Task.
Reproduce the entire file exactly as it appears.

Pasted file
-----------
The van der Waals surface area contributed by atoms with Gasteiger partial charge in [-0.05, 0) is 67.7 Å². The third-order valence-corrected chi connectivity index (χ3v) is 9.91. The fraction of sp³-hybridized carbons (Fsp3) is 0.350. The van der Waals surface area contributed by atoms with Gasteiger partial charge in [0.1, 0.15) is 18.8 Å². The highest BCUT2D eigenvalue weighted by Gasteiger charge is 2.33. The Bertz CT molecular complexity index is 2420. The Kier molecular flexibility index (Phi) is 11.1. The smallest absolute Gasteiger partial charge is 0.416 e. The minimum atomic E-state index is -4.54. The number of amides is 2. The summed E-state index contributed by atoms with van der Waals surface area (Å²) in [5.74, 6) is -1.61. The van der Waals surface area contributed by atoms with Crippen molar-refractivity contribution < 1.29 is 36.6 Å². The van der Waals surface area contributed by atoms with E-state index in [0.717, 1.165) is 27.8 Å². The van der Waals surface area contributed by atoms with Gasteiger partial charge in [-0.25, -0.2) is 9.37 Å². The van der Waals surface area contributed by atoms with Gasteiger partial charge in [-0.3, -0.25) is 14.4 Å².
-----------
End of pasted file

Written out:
The van der Waals surface area contributed by atoms with Gasteiger partial charge in [-0.05, 0) is 67.7 Å². The third-order valence-corrected chi connectivity index (χ3v) is 9.91. The fraction of sp³-hybridized carbons (Fsp3) is 0.350. The van der Waals surface area contributed by atoms with Gasteiger partial charge in [0.1, 0.15) is 18.8 Å². The highest BCUT2D eigenvalue weighted by Gasteiger charge is 2.33. The Bertz CT molecular complexity index is 2420. The Kier molecular flexibility index (Phi) is 11.1. The smallest absolute Gasteiger partial charge is 0.416 e. The minimum atomic E-state index is -4.54. The number of amides is 2. The summed E-state index contributed by atoms with van der Waals surface area (Å²) in [5.74, 6) is -1.61. The van der Waals surface area contributed by atoms with Crippen molar-refractivity contribution < 1.29 is 36.6 Å². The van der Waals surface area contributed by atoms with E-state index in [0.717, 1.165) is 27.8 Å². The van der Waals surface area contributed by atoms with Gasteiger partial charge in [-0.25, -0.2) is 9.37 Å². The van der Waals surface area contributed by atoms with Gasteiger partial charge in [-0.3, -0.25) is 14.4 Å².